Does that mean we should throw up our arms in despair and do nothing. Of course not. It means the government and businesses must craft and implement realistic plans to de-carbonize. They must adopt strategies that make substantial progress but also reflect economic realities. One of those realities is that the world is going to continue to extract and use fossil fuels as the transition to more sustainable energy sources takes place. The Inflation Reduction Act admits this is the case. Lopez explains, “The bill does include a compromise: It requires more leasing of federal lands and waters for oil and gas projects. Senator Joe Manchin, the most conservative Democrat in the Senate, demanded this provision. But experts say that it will have only a modest impact in terms of greenhouse gas emissions. Overall, the bill will subtract at least 24 tons of carbon emissions for each ton of emissions that the oil and gas provision adds, according to Energy Innovation, a think tank.”
Businesses Can Help
Boston Consulting Group (BCG) analysts David Young and Simon Beck insist, “Rarely in business history have CEOs had more significant opportunities to capture advantages, reset industries, and anchor their legacies than at this moment in the global race to sustainability.” They add, “These opportunities span industries and regions, and they extend beyond current net-zero ambitions and environmental, social, and governance (ESG) targets. CEOs should formulate strategies that create and capture long-term competitive advantage from the transition to net zero and sustainability.” Supply chain journalist Bob Trebilcock observes there has been a “broadening of supply chain’s focus from efficiency and sufficiency to one of efficiency, sufficiency and sustainability. … Supply chain managers were now tasked with balancing cost and on-time delivery with sustainable operations.” While some critics argue this is a losing strategy, Jana Gerber (@janamgerber), the North America Microgrid President at Schneider Electric, told Trebilcock she believes sustainability and de-carbonization strategies are essential for a company’s survival. She stated, “Without getting into tree hugging, the question is what are we doing to make sure that we have companies that can operate over the long term? … As your industry gets transformed by the energy transition, will you go the way of the dodo, or will you be a phoenix?”
Implementing the right strategy requires analyzing a number of variables, including energy usage, return on investment, energy sources, energy reliability, carbon offsets, etc. As I noted in my previous article, at Enterra Solutions®, we developed our Enterra Global Insights and Decision Superiority System™ to help clients become more resilient and competitive by dynamically modeling, simulating and determining the optimal scenario that is necessary to maximize a corporation’s strategy at the speed of the market with an extremely high degree of accuracy to mitigate risk or capitalize upon opportunity. The result of all these simulations is that a company can better understand, anticipate and navigate the future business environment — including the best de-carbonization strategy to implement.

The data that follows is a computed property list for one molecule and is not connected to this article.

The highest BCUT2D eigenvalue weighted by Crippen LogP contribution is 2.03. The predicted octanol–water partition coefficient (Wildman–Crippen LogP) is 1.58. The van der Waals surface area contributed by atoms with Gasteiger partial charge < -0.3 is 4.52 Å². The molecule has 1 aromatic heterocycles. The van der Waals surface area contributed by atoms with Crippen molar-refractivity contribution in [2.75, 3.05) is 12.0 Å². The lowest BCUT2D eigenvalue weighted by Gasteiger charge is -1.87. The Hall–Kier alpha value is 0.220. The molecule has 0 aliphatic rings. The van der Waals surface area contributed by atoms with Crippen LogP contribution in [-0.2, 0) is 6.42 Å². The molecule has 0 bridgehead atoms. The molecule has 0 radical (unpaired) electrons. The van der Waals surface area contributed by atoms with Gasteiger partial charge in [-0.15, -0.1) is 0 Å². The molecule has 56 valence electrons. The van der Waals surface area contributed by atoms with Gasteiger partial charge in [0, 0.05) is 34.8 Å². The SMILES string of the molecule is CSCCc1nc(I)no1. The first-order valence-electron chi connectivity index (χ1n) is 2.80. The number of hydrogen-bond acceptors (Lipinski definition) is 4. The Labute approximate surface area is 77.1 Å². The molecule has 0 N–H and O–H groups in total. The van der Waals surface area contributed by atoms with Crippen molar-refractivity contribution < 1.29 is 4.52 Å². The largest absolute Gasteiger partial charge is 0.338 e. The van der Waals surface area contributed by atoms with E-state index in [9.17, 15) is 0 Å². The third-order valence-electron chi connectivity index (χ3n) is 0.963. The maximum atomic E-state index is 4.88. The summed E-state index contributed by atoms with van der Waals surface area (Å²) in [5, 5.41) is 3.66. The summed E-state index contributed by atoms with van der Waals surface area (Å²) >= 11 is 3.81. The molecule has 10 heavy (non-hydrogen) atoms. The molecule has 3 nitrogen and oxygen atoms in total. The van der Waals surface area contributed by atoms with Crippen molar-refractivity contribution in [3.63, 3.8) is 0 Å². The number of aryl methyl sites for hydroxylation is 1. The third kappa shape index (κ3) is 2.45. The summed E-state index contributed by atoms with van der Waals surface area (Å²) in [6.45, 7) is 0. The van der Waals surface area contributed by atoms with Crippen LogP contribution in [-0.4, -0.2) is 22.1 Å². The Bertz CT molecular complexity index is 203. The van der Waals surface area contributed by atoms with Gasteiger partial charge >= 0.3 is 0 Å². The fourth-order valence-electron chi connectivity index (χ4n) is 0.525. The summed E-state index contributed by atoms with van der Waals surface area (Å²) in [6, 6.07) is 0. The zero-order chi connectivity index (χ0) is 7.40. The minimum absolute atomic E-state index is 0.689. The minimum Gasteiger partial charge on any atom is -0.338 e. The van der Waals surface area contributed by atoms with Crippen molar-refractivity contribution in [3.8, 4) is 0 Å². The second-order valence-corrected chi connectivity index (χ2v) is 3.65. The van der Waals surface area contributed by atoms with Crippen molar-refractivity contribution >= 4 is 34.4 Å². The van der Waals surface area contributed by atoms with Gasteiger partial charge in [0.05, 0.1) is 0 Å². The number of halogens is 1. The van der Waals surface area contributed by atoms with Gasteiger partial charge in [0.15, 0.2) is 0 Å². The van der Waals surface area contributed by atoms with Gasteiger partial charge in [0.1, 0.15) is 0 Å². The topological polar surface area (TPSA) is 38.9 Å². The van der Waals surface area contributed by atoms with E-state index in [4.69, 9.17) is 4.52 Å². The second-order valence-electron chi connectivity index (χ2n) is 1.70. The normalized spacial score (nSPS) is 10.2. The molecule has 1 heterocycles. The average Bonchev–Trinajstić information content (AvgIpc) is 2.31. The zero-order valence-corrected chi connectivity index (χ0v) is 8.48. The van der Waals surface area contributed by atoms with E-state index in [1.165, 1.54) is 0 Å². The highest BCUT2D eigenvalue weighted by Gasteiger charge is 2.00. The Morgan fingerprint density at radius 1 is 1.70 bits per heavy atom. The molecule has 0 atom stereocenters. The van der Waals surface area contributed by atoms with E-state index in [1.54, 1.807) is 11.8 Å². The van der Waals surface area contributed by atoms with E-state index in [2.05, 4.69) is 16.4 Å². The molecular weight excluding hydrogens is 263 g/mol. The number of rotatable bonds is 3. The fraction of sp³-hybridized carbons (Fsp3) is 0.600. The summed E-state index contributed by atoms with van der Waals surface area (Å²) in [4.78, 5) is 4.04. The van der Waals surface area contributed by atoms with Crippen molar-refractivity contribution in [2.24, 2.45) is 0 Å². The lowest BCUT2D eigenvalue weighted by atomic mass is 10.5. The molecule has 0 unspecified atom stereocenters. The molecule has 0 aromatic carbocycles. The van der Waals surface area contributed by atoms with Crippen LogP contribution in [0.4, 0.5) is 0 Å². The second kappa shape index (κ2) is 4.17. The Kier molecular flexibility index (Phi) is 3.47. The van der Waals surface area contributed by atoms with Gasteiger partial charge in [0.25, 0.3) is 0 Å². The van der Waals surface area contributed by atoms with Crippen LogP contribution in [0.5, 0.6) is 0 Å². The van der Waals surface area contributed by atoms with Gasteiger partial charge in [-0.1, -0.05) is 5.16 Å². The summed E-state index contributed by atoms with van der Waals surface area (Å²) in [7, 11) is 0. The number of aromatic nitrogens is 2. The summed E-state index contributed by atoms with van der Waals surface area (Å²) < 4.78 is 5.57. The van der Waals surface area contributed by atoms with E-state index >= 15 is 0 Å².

Climate change specialist Timmons Roberts (@TimmonsRoberts) bluntly states, “Fossil fuels have to go. … We’ve known it for three decades.” He adds, “Burning billions of tons of coal, oil, and natural gas is creating a thickening blanket over the Earth, holding in its heat and disrupting all kinds of systems, from oceans temperatures and chemistry to storm patterns, creating heat waves, hurricanes, droughts, and floods.” We’re seeing signs of climate change everywhere and it’s past time we do something about it. The Inflation Reduction Act is a good start. Companies and individuals can do more to help as well. Unfortunately, de-carbonizing is a global challenge not merely a national problem. As Samuelson noted years ago, “Virtually all the energy increase is projected to come from developing countries for factories, offices, homes, air conditioners and heaters. India and China alone account for half the increase in energy use by 2040.” Innovations spurred by the Inflation Reduction Act could help developing countries break that trend and put us all on a course to a cleaner future.
 Stephen DeAngelis, “Innovation and the Inflation Reduction Act,” Enterra Insights, 9 August 2022.
 Coral Davenport and Lisa Friedman, “Five Decades in the Making: Why It Took Congress So Long to Act on Climate,” The New York Times, 7 August 2022.
 German Lopez, “Ditching Fossil Fuels,” The New York Times, 12 August 2022.
 Tom Kool, “The Complete History Of Fossil Fuels,” OilPrice.com, 25 March 2020.
 Robert Samuelson, “The difficulty of weaning the U.S. economy off of fossil fuels,” Las Vegas Review-Journal, 5 March 2018.
 Nichola Groom, “Weaning U.S. power sector off fossil fuels would cost $4.7 trillion: study,” Reuters, 27 June 2019.
 David Young and Simon Beck, “The Strategic Race to Sustainability,” Boston Consulting Group, 12 July 2022.
 Bob Trebilcock, “The long and winding road to decarbonization,” Supply Chain Management Review, 3 September 2022.
 Timmons Roberts, “Climate reality requires starting at home: Weaning from fossil fuels,” The Brookings Institution, 11 October 2018.